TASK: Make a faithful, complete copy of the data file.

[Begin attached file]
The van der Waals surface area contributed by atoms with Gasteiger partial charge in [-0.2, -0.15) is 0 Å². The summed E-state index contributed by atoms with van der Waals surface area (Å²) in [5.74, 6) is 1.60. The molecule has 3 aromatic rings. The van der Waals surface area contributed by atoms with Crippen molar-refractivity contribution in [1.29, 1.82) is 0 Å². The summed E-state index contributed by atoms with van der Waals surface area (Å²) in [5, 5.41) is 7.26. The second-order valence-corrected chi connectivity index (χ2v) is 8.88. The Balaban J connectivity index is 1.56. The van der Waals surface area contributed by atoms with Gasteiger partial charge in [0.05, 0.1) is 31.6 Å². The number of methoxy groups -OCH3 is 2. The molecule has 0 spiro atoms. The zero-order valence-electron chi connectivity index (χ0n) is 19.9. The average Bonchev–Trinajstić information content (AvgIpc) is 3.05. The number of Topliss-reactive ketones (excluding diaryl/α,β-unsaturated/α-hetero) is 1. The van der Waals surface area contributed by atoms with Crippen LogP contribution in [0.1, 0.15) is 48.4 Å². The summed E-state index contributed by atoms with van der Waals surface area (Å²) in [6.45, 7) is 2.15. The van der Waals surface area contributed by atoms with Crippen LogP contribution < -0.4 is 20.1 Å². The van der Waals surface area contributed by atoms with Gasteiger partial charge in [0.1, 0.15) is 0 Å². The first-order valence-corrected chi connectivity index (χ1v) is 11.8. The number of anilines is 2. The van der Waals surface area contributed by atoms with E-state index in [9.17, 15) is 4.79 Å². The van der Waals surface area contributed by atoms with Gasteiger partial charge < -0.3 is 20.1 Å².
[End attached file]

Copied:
The van der Waals surface area contributed by atoms with Gasteiger partial charge in [-0.2, -0.15) is 0 Å². The summed E-state index contributed by atoms with van der Waals surface area (Å²) in [5.74, 6) is 1.60. The molecule has 3 aromatic rings. The van der Waals surface area contributed by atoms with Crippen molar-refractivity contribution in [1.29, 1.82) is 0 Å². The summed E-state index contributed by atoms with van der Waals surface area (Å²) in [5, 5.41) is 7.26. The second-order valence-corrected chi connectivity index (χ2v) is 8.88. The Balaban J connectivity index is 1.56. The van der Waals surface area contributed by atoms with Gasteiger partial charge in [0.05, 0.1) is 31.6 Å². The number of methoxy groups -OCH3 is 2. The molecule has 0 spiro atoms. The zero-order valence-electron chi connectivity index (χ0n) is 19.9. The average Bonchev–Trinajstić information content (AvgIpc) is 3.05. The number of Topliss-reactive ketones (excluding diaryl/α,β-unsaturated/α-hetero) is 1. The van der Waals surface area contributed by atoms with Crippen LogP contribution in [0.1, 0.15) is 48.4 Å². The summed E-state index contributed by atoms with van der Waals surface area (Å²) in [6.45, 7) is 2.15. The van der Waals surface area contributed by atoms with Crippen LogP contribution < -0.4 is 20.1 Å². The van der Waals surface area contributed by atoms with Gasteiger partial charge in [0.1, 0.15) is 0 Å². The first-order valence-corrected chi connectivity index (χ1v) is 11.8. The number of anilines is 2. The van der Waals surface area contributed by atoms with E-state index in [9.17, 15) is 4.79 Å². The van der Waals surface area contributed by atoms with Gasteiger partial charge < -0.3 is 20.1 Å².